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Civil Unrest and Governance in Hong Kong : Law and Order from Historical and Cultural Perspectives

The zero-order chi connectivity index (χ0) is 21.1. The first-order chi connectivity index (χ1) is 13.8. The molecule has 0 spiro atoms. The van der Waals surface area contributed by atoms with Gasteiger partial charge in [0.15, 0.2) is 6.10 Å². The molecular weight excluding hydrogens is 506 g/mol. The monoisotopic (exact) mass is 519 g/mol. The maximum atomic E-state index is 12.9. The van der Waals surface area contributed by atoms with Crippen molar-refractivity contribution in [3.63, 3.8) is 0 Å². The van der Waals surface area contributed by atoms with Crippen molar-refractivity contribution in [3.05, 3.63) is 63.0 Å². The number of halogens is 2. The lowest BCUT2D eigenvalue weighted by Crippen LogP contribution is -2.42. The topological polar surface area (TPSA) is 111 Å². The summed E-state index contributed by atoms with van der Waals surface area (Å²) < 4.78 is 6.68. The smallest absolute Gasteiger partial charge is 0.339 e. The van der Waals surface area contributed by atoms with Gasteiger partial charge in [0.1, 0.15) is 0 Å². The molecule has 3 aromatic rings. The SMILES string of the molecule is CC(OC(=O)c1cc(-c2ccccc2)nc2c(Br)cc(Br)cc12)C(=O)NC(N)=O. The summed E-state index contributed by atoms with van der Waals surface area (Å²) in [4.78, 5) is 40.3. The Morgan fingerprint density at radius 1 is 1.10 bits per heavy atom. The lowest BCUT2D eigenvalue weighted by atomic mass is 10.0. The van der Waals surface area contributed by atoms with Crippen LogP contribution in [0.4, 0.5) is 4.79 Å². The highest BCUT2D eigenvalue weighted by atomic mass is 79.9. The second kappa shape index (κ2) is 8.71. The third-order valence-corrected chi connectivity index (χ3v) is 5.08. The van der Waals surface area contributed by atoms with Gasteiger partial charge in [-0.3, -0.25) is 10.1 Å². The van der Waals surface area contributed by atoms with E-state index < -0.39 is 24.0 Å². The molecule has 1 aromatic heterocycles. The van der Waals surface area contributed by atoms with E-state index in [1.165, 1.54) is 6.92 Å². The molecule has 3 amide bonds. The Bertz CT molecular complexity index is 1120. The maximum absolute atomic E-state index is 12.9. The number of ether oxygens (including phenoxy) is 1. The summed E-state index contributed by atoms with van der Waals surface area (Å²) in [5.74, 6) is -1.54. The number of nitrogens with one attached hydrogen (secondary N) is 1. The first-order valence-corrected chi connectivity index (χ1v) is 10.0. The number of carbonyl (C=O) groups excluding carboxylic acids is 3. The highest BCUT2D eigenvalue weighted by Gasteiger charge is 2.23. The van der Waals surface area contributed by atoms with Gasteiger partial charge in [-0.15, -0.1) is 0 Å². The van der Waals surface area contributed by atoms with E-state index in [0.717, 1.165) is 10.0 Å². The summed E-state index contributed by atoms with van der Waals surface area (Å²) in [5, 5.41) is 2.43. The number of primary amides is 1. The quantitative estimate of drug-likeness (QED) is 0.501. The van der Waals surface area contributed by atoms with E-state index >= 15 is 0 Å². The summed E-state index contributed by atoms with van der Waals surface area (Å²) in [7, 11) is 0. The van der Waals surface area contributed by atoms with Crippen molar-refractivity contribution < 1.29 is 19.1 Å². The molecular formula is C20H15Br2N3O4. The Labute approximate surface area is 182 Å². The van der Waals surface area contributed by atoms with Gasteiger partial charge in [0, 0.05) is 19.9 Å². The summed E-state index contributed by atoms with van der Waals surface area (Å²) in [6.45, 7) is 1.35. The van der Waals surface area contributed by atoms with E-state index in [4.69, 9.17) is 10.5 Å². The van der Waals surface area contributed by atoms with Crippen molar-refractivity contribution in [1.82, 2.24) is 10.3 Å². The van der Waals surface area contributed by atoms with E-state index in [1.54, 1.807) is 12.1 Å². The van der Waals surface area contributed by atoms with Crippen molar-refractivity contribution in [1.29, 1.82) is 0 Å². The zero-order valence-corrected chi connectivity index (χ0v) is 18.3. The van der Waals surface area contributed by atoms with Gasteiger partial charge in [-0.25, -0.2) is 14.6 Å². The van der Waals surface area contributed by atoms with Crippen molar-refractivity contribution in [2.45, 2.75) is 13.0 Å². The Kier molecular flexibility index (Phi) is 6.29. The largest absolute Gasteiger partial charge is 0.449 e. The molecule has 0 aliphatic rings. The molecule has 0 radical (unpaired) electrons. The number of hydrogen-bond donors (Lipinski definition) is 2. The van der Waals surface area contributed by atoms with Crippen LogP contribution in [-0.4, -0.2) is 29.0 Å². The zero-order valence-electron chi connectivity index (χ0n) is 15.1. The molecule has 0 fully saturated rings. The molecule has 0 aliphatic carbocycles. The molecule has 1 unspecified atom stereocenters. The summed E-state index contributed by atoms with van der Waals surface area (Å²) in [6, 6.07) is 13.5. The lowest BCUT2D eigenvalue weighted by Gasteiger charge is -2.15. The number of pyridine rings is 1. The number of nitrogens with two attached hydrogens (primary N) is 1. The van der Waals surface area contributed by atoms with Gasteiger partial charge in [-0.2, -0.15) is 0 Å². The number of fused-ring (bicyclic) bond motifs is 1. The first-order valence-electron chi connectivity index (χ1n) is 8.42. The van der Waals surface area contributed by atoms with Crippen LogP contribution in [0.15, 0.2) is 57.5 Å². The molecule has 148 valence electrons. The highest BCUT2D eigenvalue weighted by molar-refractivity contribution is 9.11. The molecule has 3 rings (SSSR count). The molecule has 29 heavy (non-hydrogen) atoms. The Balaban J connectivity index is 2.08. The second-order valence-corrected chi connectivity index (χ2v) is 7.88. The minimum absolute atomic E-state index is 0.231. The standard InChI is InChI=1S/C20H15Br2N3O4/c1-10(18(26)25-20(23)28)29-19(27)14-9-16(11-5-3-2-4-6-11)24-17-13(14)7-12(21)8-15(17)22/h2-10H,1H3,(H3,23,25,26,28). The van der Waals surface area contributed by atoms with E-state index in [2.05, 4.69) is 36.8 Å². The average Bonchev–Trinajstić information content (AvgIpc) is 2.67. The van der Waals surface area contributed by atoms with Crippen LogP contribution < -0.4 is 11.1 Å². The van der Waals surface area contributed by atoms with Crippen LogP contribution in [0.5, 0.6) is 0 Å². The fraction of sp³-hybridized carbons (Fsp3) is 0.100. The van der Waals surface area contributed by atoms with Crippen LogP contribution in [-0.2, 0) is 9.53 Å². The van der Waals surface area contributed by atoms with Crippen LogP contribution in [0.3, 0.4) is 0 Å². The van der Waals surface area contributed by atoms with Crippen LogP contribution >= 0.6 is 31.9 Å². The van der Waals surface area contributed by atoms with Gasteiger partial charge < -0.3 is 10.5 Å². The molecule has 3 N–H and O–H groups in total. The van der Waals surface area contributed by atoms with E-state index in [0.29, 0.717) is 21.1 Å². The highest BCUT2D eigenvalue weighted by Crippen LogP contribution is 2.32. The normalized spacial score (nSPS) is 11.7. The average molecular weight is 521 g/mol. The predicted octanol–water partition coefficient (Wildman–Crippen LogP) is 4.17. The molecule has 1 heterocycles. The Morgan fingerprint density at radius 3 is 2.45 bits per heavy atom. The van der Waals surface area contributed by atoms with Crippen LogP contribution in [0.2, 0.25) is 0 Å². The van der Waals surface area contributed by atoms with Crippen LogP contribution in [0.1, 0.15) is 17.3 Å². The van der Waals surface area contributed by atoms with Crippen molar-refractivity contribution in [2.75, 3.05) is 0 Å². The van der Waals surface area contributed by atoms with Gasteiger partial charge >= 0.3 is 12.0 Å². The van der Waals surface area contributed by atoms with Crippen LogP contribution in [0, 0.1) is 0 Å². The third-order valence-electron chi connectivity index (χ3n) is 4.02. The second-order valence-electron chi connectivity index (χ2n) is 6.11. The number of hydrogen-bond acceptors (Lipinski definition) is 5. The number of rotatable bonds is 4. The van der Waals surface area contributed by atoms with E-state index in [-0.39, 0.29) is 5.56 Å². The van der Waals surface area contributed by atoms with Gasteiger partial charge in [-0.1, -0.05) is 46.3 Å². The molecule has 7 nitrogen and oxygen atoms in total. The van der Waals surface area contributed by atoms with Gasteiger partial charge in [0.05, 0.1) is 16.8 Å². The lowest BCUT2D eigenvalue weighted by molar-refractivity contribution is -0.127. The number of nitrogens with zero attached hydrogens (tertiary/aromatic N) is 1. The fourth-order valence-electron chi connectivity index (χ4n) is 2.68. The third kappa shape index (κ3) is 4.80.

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This book examines important social movements in Hong Kong from the perspectives of historical and cultural studies. Conventionally regarded as one of the most politically stable cities in Asia, Hong Kong has yet witnessed many demonstrations and struggles against the colonial and post-colonial governments during the past one hundred years. The recent Occupation/Umbrella Movement follows in the footsteps of the strikes in the 1920s, the 1967 riots, and the 2003 demonstration that led to the stepping down of the former chief executive. Many of these movements were brought about in the name of justice and unfolded against the context of global unrest. Focusing on the local developments yet mindful of the international backdrop, this volume will explore the imaginaries of law and order that these movements engendered, revealing a complex interplay among evolving notions of justice, law and order, and cultural creations throughout the under-explored history of instability in Hong Kong. Readers who have interest in Asian studies, socio-political studies, legal studies, cultural studies and history would welcome this volume of unique interdisciplinarity.